This trial test suggests that there may be additional documentable methods for judging the reef system. These important questions need to be addressed. Should intervention of reef life be done? How do you know if interventions are effective?

These measures should be initiated:

  • Expanded use of communal data base
  • Expanded data collection to multiple data collectors.
  • Improved method;
    • Photo fluoro-microscopy of sectons of coral polyp growth
    • Differentiation of CieLab images of coral species
    • Inclusion of a photo standard B&W and Color into photos
    • Stabilization of position of UW camera
  • Further infrastructure development;
    • Capacity of shores and islands to continue development
    • Sustainability measures
      • Water supply, sewage treatment, electricity supply, 
  • What is the expectation for the future?
  • Can information of effectiveness of measures be transferred to other locations?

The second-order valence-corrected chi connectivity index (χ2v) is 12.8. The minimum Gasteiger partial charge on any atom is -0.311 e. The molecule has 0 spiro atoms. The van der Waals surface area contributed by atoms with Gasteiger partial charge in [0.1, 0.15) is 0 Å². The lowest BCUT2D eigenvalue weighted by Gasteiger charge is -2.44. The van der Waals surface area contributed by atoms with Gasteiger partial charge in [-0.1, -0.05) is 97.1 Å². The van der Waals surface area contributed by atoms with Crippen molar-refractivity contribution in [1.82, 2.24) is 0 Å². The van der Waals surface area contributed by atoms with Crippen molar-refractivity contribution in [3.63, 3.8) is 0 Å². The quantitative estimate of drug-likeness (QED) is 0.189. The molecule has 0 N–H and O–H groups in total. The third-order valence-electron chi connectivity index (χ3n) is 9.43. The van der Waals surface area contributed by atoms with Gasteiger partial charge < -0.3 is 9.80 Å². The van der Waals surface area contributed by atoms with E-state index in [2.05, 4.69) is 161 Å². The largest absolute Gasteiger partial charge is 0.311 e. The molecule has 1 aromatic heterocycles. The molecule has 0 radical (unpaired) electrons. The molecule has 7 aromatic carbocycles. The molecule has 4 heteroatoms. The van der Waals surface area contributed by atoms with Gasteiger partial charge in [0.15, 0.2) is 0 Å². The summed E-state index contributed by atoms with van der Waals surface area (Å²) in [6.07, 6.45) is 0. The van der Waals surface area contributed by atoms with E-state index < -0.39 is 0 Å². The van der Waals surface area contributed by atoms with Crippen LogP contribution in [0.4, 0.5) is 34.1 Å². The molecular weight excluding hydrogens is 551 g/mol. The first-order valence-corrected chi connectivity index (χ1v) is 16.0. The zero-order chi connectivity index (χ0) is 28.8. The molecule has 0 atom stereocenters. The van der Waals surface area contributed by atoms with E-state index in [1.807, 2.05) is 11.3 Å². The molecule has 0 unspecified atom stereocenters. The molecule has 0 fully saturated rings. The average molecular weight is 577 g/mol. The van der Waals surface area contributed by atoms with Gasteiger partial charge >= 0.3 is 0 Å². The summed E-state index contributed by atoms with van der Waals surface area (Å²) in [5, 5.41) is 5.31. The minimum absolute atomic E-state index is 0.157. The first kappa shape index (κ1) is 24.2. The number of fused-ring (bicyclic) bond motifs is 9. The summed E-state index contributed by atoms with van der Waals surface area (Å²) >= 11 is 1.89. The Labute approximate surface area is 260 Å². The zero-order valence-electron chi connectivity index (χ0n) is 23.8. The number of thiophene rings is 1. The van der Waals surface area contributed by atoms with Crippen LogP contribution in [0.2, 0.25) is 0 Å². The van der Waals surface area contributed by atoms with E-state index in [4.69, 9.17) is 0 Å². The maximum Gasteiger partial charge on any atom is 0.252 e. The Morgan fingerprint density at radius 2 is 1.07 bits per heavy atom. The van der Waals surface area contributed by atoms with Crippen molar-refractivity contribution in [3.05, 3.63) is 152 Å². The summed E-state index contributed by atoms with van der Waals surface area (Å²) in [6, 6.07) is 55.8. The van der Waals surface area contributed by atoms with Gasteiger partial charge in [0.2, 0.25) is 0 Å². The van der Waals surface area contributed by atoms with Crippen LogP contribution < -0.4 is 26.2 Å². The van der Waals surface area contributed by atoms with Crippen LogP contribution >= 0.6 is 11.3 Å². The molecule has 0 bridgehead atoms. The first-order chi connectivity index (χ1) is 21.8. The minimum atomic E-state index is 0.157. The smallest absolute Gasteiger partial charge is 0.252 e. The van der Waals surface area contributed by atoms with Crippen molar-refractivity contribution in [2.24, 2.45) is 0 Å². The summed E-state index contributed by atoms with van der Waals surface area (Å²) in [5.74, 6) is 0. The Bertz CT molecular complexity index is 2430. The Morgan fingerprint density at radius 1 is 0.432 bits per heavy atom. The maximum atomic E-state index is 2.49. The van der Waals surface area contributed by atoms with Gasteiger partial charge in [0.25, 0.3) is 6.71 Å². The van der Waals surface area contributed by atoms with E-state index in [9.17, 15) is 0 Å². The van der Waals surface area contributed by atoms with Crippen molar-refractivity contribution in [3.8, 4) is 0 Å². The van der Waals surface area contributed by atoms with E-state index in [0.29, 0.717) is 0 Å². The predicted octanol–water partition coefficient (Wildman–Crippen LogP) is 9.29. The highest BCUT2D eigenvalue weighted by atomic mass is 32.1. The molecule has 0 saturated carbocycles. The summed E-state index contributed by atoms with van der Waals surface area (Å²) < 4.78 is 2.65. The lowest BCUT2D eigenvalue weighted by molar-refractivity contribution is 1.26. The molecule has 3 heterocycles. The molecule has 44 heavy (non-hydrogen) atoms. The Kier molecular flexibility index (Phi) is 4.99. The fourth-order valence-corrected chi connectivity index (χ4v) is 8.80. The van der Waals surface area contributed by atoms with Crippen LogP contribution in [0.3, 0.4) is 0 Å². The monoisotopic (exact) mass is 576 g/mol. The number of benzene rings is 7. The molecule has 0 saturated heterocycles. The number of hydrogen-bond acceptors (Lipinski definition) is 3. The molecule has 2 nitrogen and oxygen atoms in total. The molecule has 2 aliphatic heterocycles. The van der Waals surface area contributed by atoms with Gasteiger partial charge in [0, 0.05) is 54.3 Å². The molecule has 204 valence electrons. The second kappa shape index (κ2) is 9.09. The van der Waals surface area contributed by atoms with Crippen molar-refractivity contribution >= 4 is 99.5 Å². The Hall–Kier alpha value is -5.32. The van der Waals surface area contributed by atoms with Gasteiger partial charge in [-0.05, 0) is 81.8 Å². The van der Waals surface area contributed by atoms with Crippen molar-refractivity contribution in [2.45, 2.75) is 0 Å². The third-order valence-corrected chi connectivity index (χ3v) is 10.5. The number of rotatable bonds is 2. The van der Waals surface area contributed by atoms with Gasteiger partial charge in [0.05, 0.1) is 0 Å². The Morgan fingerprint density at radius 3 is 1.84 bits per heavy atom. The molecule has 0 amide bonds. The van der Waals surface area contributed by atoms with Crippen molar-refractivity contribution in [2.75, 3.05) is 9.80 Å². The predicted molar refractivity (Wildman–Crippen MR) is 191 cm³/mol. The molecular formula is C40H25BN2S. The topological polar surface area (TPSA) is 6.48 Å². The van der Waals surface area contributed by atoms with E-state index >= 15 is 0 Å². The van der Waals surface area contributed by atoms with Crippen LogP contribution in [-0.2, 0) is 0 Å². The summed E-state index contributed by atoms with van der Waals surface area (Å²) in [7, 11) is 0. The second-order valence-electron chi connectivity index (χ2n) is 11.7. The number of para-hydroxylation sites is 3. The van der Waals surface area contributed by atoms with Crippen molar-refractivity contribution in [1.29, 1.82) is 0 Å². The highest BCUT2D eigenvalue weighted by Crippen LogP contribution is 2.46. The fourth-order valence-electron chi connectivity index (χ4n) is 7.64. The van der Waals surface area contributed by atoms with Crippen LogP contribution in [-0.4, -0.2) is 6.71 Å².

The motivations are critical to the stakeholders of the entire Caribbean:

  • Should further research be done? 
  • Will reef conditions effect resort business?
  • Should reef recreation and fishing business models be modified?

My hope is to continue to help in the management of this problem and that you, too, are willing to help. Please let me know of your interest and comments. Please look for the next post in this series to see plans for further work in marine biology.


  1. Applying new methods to diagnose coral disease.
  2. Fluorescence-Based Classification of Caribbean Coral Reef Organisms and Substrates David G.
  3. Fluorphotorgaphy Zawada , Charles H. Mazel
  4. SeaLife
  5. Three dimensional representation of CieLab space
  6. Epicollect5
  7. Fluorphotorgaphy
  8. Fluorescence-Based Classification of Caribbean Coral Reef Organisms and Substrates David G. Zawada , Charles H. Mazel

Important supporting references:

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#fluorophotography #green fluorescent protein #CieLab #color temperature #research #marine biology #Caribbean